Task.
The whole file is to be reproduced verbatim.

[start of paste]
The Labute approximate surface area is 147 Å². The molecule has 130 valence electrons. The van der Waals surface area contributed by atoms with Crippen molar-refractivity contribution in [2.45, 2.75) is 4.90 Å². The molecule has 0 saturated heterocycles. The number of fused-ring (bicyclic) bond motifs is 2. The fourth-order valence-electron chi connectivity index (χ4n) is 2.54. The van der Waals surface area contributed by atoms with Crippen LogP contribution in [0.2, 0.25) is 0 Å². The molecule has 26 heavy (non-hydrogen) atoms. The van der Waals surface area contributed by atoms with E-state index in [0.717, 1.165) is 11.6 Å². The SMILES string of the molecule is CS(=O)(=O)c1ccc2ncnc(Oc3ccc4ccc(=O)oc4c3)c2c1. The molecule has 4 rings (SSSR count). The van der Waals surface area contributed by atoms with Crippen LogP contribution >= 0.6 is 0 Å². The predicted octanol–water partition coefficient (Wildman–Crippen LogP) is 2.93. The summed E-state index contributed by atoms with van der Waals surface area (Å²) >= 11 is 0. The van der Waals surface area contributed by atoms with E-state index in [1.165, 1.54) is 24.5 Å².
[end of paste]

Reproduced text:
The Labute approximate surface area is 147 Å². The molecule has 130 valence electrons. The van der Waals surface area contributed by atoms with Crippen molar-refractivity contribution in [2.45, 2.75) is 4.90 Å². The molecule has 0 saturated heterocycles. The number of fused-ring (bicyclic) bond motifs is 2. The fourth-order valence-electron chi connectivity index (χ4n) is 2.54. The van der Waals surface area contributed by atoms with Crippen LogP contribution in [0.2, 0.25) is 0 Å². The molecule has 26 heavy (non-hydrogen) atoms. The van der Waals surface area contributed by atoms with E-state index in [0.717, 1.165) is 11.6 Å². The SMILES string of the molecule is CS(=O)(=O)c1ccc2ncnc(Oc3ccc4ccc(=O)oc4c3)c2c1. The molecule has 4 rings (SSSR count). The van der Waals surface area contributed by atoms with Crippen LogP contribution >= 0.6 is 0 Å². The predicted octanol–water partition coefficient (Wildman–Crippen LogP) is 2.93. The summed E-state index contributed by atoms with van der Waals surface area (Å²) >= 11 is 0. The van der Waals surface area contributed by atoms with E-state index in [1.165, 1.54) is 24.5 Å².